The UK has been “dependent on the EU” for the liberalisation of legal services around the world and will struggle to match this post-Brexit, MPs have been warned.
Hook Tangaza, the leading legal consultancy specialising in international markets, also said that although it was “politically unwelcome” to mention it, the movement of people across different jurisdictions was “absolutely critical” to the ability of UK professional services firms to expand internationally.
Hook Tangaza is run by Alison Hook and Nankunda Katangaza, both former heads of international at the Law Society.
In a submission to the House of Commons international trade committee’s inquiry on trade in services, they said that, “despite the reluctance of a significant number” of EU states to open their legal services markets to third countries, EU free trade agreements (FTAs) had produced results which were “at least as good, if not far better, than the UK could expect to produce on its own”.
They explained that, as with the EU-South Korea FTA, negotiating access to another country’s legal services markets “will usually need to be traded off against other sectors, given the lower interest elsewhere in exporting legal services”.
The EU had offered an “effective mechanism” for doing this, given the large size of the single market.
“Nonetheless, despite the negotiating power of the EU, preferential trade agreements have been very limited in their success in opening up legal services markets, as the International Bar Association’s analysis of global legal market access illustrates.
“This does not necessarily mean that the UK should not attempt to include legal services in future bilateral FTAs, it simply means that we need to be realistic about their potential results.”
Hook Tangaza said it would be “particularly important” post-Brexit for the UK to find “appropriate successor arrangements” on mutual recognition within the EU.
“The loss of applicability of the EU Lawyers’ Directives, once the UK is outside the EU, will cause immense damage to the ability of UK lawyers to work across the EU, and unless future mutual recognition arrangements match single market provisions, UK lawyers will be shut out of EU markets by nationality provisions, language requirements and procedural requirements.”
The submission said that although it was “politically unwelcome to say so, policies around the movement of people are absolutely critical to the ability of UK service industries to grow their international business” and “a much smarter approach” to the issue was required.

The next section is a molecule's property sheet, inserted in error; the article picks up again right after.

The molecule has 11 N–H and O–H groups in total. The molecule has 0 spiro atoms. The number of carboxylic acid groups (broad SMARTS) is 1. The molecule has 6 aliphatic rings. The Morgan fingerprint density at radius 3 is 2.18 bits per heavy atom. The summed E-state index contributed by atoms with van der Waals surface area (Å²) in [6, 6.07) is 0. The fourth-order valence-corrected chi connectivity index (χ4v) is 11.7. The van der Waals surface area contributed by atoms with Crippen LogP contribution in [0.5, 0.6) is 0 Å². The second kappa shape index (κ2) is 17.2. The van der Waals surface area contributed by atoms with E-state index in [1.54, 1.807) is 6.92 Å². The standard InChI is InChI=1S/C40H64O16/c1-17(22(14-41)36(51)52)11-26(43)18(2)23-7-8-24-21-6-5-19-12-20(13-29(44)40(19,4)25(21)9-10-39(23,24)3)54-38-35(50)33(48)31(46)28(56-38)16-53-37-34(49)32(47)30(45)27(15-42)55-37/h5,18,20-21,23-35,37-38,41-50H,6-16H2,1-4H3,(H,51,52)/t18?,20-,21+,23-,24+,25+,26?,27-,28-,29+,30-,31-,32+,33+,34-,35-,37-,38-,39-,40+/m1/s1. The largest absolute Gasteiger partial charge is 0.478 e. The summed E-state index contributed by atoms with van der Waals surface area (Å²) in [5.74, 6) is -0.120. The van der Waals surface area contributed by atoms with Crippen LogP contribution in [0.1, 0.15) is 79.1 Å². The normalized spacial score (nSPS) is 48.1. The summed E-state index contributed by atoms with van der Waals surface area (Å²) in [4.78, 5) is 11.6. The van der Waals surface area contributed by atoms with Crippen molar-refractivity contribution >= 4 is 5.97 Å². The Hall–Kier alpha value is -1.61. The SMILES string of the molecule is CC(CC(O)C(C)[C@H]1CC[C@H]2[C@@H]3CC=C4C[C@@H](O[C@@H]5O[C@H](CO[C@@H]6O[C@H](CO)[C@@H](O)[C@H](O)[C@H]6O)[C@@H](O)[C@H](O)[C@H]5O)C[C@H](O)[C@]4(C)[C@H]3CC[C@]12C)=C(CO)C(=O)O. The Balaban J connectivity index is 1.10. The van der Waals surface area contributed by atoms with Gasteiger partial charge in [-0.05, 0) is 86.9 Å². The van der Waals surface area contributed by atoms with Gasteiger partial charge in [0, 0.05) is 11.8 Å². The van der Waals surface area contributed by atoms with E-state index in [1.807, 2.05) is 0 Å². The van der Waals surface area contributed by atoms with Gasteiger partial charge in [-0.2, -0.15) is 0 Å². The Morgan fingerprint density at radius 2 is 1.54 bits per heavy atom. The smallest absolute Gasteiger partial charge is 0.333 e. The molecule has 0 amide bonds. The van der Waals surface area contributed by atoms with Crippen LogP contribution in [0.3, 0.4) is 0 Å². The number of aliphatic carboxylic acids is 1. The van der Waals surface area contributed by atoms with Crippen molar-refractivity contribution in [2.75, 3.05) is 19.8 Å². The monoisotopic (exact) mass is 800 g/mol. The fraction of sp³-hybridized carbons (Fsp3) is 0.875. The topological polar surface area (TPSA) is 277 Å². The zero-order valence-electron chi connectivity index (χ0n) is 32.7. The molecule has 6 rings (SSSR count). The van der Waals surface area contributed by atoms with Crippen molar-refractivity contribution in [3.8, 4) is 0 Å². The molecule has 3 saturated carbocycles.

Hook Tangaza said it had come across “numerous examples” of foreign lawyers being unable to obtain UK visas in time for their cases.
“Legal services, especially in the area of dispute resolution, may need to be provided within deadlines that are incompatible with visa application systems.
“We have come across numerous examples in our work of foreign lawyers being unable to obtain UK visas on the timescales required, even if there was no suggestion that they would not be granted in due course.
“When this happens, the lawyer involved will think twice before recommending to their clients again that the UK should be used as the location for an international arbitration.”
Hook Tangaza said traditional law firms faced “barriers in many jurisdictions” which prevented them from opening branch offices or subsidiaries abroad, or from forming partnerships with locally qualified lawyers.
Where foreign legal practices were permitted, in countries such as Japan and South Africa, UK law firms could face restrictions on the number of branch offices, the number of foreign lawyers or on company form or name.
Alternative legal services providers faced “the greatest range of barriers” and could not easily establish themselves in many jurisdictions, including the EU.
Hook Tangaza added that at present there was no “well-developed mechanism” for bringing together all of the regulatory and representatives in the three legal jurisdictions within the UK.
“Creating a mechanism to bring together all parties with an interest in regulated sectors will therefore be an important tool for the UK to develop in future.
“This will enable it to avoid the difficulties faced by the US legal services sector, which cannot effectively engage in international negotiations, because the issue of legal regulation is reserved to the state level.”